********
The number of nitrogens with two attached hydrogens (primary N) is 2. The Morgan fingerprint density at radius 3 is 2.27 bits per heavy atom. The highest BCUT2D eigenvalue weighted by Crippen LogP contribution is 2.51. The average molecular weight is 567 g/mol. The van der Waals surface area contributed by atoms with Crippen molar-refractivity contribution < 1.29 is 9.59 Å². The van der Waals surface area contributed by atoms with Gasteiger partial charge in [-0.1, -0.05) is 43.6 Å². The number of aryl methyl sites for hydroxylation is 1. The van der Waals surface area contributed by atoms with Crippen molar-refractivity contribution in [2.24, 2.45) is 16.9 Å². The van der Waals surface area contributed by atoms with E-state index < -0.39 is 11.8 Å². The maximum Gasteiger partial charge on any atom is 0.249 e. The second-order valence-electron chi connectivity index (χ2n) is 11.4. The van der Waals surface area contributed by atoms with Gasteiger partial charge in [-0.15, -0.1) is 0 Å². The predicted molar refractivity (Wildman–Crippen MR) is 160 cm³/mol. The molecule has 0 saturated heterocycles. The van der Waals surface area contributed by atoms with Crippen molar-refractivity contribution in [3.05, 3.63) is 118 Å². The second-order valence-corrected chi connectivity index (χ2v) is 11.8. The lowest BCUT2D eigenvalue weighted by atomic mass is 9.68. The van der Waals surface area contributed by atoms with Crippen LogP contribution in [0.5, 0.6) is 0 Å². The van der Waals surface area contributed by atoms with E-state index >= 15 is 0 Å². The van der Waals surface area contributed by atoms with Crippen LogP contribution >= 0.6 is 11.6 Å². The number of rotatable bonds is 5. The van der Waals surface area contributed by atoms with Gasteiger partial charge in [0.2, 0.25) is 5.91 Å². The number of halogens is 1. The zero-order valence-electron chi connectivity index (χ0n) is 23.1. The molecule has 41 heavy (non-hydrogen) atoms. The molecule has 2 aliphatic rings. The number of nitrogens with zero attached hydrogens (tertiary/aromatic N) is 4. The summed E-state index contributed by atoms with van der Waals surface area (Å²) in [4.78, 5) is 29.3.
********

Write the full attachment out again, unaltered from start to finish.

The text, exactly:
The number of nitrogens with two attached hydrogens (primary N) is 2. The Morgan fingerprint density at radius 3 is 2.27 bits per heavy atom. The highest BCUT2D eigenvalue weighted by Crippen LogP contribution is 2.51. The average molecular weight is 567 g/mol. The van der Waals surface area contributed by atoms with Crippen molar-refractivity contribution < 1.29 is 9.59 Å². The van der Waals surface area contributed by atoms with Gasteiger partial charge in [-0.1, -0.05) is 43.6 Å². The number of aryl methyl sites for hydroxylation is 1. The van der Waals surface area contributed by atoms with Crippen molar-refractivity contribution in [2.24, 2.45) is 16.9 Å². The van der Waals surface area contributed by atoms with E-state index < -0.39 is 11.8 Å². The maximum Gasteiger partial charge on any atom is 0.249 e. The second-order valence-electron chi connectivity index (χ2n) is 11.4. The van der Waals surface area contributed by atoms with Gasteiger partial charge in [-0.15, -0.1) is 0 Å². The predicted molar refractivity (Wildman–Crippen MR) is 160 cm³/mol. The molecule has 0 saturated heterocycles. The van der Waals surface area contributed by atoms with Crippen molar-refractivity contribution in [3.05, 3.63) is 118 Å². The second-order valence-corrected chi connectivity index (χ2v) is 11.8. The lowest BCUT2D eigenvalue weighted by atomic mass is 9.68. The van der Waals surface area contributed by atoms with Crippen LogP contribution in [0.5, 0.6) is 0 Å². The van der Waals surface area contributed by atoms with E-state index >= 15 is 0 Å². The van der Waals surface area contributed by atoms with Crippen LogP contribution >= 0.6 is 11.6 Å². The number of rotatable bonds is 5. The van der Waals surface area contributed by atoms with Gasteiger partial charge in [0.2, 0.25) is 5.91 Å². The number of halogens is 1. The zero-order valence-electron chi connectivity index (χ0n) is 23.1. The molecule has 41 heavy (non-hydrogen) atoms. The molecule has 2 aliphatic rings. The number of nitrogens with zero attached hydrogens (tertiary/aromatic N) is 4. The summed E-state index contributed by atoms with van der Waals surface area (Å²) in [4.78, 5) is 29.3.